This Advent, Ignatian writers from across the Jesuit Conference are sharing 25 days of reflections on Ignatian heroes. You can receive these reflections directly in your inbox by signing up here.
Day 4: Denise Levertov
By Fr. Radmar Jao, SJ
I was introduced to Denise Levertov (1923-1997) during my philosophy studies in Chicago. I was helping a brother scholastic lead an Ignatian silent retreat for a group of middle school teachers, and he shared this poem as an opening prayer:
As swimmers dare
to lie face to the sky
and water bears them,
as hawks rest upon air
and air sustains them,
so would I learn to attain
freefall, and float
into Creator Spirit’s deep embrace,
knowing no effort earns
that all-surrounding grace.
It’s called “The Avowal” and it left such an impact on me that I immediately committed it to memory. It has since become my go-to poem for retreats and homilies where the idea of “letting go” is a common theme.
In her foreword to her book “The Stream & The Sapphire: Selected Poems on Religious Themes,” Levertov writes that the poems she chose to include, of which “The Avowal” is one, “trace [her] own slow movement from agnosticism to Christian faith, a movement incorporating much of doubt and questioning as well as of affirmation.” And that in writing these poems she “entered as deeply as [she] could into crucial events of the New Testament…much like what Ignatius of Loyola recommended in the ‘Exercises.’” No wonder the imagery in the poem is so palpable and the sentiment of submitting oneself to the “deep embrace” of God hits you like a ton of bricks: “… no effort earns that all surrounding grace.”
Every Advent season, the church invites us to prepare for the coming of Emmanuel, “God with us” — with us in our doubts, insecurities and fears; with us in our joys, successes and consolations; with us freely, indiscriminately and unconditionally.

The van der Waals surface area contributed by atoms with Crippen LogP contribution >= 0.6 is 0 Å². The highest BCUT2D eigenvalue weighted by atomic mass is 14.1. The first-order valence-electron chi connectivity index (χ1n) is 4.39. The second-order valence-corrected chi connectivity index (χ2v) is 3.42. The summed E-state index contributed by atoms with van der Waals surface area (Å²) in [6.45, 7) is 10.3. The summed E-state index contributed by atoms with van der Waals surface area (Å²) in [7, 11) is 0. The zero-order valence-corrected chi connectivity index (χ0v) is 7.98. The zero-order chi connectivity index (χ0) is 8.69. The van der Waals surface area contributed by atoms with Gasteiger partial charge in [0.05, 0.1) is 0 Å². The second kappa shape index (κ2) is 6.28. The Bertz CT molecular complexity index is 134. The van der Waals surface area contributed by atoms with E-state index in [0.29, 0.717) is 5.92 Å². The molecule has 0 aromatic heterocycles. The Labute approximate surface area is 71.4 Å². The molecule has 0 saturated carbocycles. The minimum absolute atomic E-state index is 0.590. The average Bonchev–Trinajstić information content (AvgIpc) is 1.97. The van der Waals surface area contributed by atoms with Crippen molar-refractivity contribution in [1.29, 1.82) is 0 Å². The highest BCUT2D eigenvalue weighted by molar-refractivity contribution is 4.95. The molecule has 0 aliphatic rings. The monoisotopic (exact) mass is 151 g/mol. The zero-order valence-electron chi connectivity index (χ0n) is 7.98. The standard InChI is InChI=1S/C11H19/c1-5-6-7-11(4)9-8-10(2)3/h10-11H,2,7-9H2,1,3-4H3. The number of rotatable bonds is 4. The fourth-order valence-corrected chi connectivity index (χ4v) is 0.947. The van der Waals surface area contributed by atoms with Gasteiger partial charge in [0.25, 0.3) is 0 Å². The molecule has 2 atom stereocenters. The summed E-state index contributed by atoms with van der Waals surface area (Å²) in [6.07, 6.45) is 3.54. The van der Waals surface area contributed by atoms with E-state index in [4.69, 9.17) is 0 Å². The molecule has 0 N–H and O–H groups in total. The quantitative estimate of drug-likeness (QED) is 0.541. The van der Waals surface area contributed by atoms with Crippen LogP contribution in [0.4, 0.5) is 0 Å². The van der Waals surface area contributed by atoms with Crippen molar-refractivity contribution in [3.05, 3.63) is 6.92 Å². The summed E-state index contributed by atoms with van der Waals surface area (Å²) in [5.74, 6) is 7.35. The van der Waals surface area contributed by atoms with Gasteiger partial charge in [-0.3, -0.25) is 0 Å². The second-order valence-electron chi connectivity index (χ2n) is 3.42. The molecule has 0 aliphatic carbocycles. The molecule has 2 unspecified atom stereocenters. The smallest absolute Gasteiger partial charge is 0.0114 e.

Reflection: What is the Lord inviting you to finally let go of this Advent season to enter more deeply into the mystery of the Incarnation? What if, like a swimmer or a hawk, you finally relinquish control and free fall into the deep embrace of God who is gently whispering to your heart: “I’m here. Trust me. I love you.”
 She comes from a Jewish, German, Welsh and English background and became a Christian at the age of 60 and converted to Catholicism at 66.
Levertov, Denise. “Foreword.” The Stream & the Sapphire Selected Poems on Religious Themes, New Directions, New York, 1997, p. vii
Fr. Radmar Jao, SJ, is the director of vocations for the USA West Province. He is originally from Valparaiso, Indiana and a graduate of Indiana University. He was an award winning actor in Los Angeles, appearing on film, TV and stage before entering the Jesuits in 2001. Fr. Radmar now uses his acting skills to witness to his faith and calling as a Jesuit priest. He is a seasoned spiritual director who is passionate about Ignatian spirituality and ministering to young adults in their 20s and 30s, especially with Christus Ministries. Fr. Radmar recently completed the final stage of Jesuit formation called tertianship in Salamanca, Spain. During his free time, he enjoys CrossFit, hiking, cooking, baking, watching movies, good conversations and people who make him laugh.